Should we freak out about the 2017 solar eclipse and pregnancy?

The 2017 solar eclipse has come and gone now, but it begs a few questions related to pregnancy and newborns. Let’s run through those quickly.

If you were pregnant during the eclipse, is that bad?

Not really. Largely this is based around superstitions, including:

Aztecs believed a lunar eclipse was a result of a bite being taken out of the moon. This idea translated into the Mexican superstition that if a pregnant woman viewed an eclipse, a bite would be taken out of her unborn child’s face. Hindu text credits the eclipse to the head of the demon Rahu, who ate the moon or sun.

Truth is: NASA even had to come out and say the eclipse was not a danger to pregnant women.

What about people going into labor during the eclipse?

While I am sure some women globally went into labor during the eclipse, it probably had more to do with their due date than the actual eclipse. This is one of those cases where religious beliefs often trump science (don’t want to go too far down this rabbit hole). Here’s some information:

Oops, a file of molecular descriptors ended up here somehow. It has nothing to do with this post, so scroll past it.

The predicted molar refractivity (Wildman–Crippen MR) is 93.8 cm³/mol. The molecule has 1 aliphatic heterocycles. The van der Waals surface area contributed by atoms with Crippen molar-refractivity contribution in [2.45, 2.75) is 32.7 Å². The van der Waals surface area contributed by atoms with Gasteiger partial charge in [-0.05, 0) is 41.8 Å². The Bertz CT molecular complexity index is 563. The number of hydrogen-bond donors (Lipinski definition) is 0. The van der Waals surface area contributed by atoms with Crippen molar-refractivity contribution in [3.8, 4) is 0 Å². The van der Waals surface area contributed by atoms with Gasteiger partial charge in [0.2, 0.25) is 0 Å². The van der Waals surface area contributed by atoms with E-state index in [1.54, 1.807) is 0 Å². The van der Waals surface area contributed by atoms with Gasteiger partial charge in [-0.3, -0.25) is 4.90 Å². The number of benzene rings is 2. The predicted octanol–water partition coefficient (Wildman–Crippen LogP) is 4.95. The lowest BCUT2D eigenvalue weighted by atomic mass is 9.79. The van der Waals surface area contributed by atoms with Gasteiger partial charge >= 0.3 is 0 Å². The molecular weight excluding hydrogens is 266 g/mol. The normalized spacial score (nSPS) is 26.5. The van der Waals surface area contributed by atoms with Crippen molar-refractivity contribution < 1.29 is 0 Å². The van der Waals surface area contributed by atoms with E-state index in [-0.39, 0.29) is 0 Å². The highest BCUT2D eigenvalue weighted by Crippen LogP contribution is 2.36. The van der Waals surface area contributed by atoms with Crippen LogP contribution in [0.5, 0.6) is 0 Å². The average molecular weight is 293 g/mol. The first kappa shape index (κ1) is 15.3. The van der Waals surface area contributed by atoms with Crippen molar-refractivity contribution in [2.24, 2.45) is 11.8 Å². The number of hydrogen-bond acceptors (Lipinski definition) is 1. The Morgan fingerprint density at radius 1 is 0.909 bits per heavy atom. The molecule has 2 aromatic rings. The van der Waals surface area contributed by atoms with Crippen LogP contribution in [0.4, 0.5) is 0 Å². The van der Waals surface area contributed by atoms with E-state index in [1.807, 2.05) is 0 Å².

“There’s been a couple of studies that show there was no correlation between the moon and what I was saying about deliveries or even cleft lips. There’s been no studies to show that,” said Patel “I had never heard of it, but I found it interesting that different cultures from all around the world feel the same exact specific deformity so it was interesting, but I have never heard of it or seen it.”

Now what about getting pregnant during the eclipse?

Again, I’m sure many people around the world conceived a child yesterday. Will that child grow up to be Thor? Probably not. There was this whole thing that made some meme rounds:

In reality, a lot of religions believe it’s not good to get pregnant during the eclipse. While we all want to think we’re carrying around the next little sun god, there’s no evidence that babies conceived during the last eclipse (1979) — who would be in their late 30s now — are any more dominant or have supernatural powers than the rest of us.

Plus, if we’re being honest, the eclipse lasted about 2 minutes and 40 seconds, so if conception did occur, well…

Any other weird theories you heard during the eclipse hype?


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